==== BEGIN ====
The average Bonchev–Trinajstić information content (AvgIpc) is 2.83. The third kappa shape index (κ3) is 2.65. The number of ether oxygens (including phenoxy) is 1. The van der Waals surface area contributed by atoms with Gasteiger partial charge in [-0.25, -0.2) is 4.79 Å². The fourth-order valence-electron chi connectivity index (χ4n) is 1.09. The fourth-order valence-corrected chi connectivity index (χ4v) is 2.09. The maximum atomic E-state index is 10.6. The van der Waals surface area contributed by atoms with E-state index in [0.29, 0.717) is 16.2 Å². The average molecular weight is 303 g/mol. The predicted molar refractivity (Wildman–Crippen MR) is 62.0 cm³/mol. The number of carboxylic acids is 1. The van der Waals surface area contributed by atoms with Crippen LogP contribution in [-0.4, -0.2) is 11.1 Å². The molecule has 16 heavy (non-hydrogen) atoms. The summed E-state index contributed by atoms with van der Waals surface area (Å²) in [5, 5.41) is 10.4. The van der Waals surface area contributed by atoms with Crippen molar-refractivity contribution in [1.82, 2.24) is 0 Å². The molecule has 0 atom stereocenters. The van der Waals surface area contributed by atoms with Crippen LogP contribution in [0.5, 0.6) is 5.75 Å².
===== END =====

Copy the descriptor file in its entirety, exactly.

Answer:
The average Bonchev–Trinajstić information content (AvgIpc) is 2.83. The third kappa shape index (κ3) is 2.65. The number of ether oxygens (including phenoxy) is 1. The van der Waals surface area contributed by atoms with Gasteiger partial charge in [-0.25, -0.2) is 4.79 Å². The fourth-order valence-electron chi connectivity index (χ4n) is 1.09. The fourth-order valence-corrected chi connectivity index (χ4v) is 2.09. The maximum atomic E-state index is 10.6. The van der Waals surface area contributed by atoms with E-state index in [0.29, 0.717) is 16.2 Å². The average molecular weight is 303 g/mol. The predicted molar refractivity (Wildman–Crippen MR) is 62.0 cm³/mol. The number of carboxylic acids is 1. The van der Waals surface area contributed by atoms with Crippen LogP contribution in [-0.4, -0.2) is 11.1 Å². The molecule has 16 heavy (non-hydrogen) atoms. The summed E-state index contributed by atoms with van der Waals surface area (Å²) in [5, 5.41) is 10.4. The van der Waals surface area contributed by atoms with Crippen molar-refractivity contribution in [1.82, 2.24) is 0 Å². The molecule has 0 atom stereocenters. The van der Waals surface area contributed by atoms with Crippen LogP contribution in [0.5, 0.6) is 5.75 Å².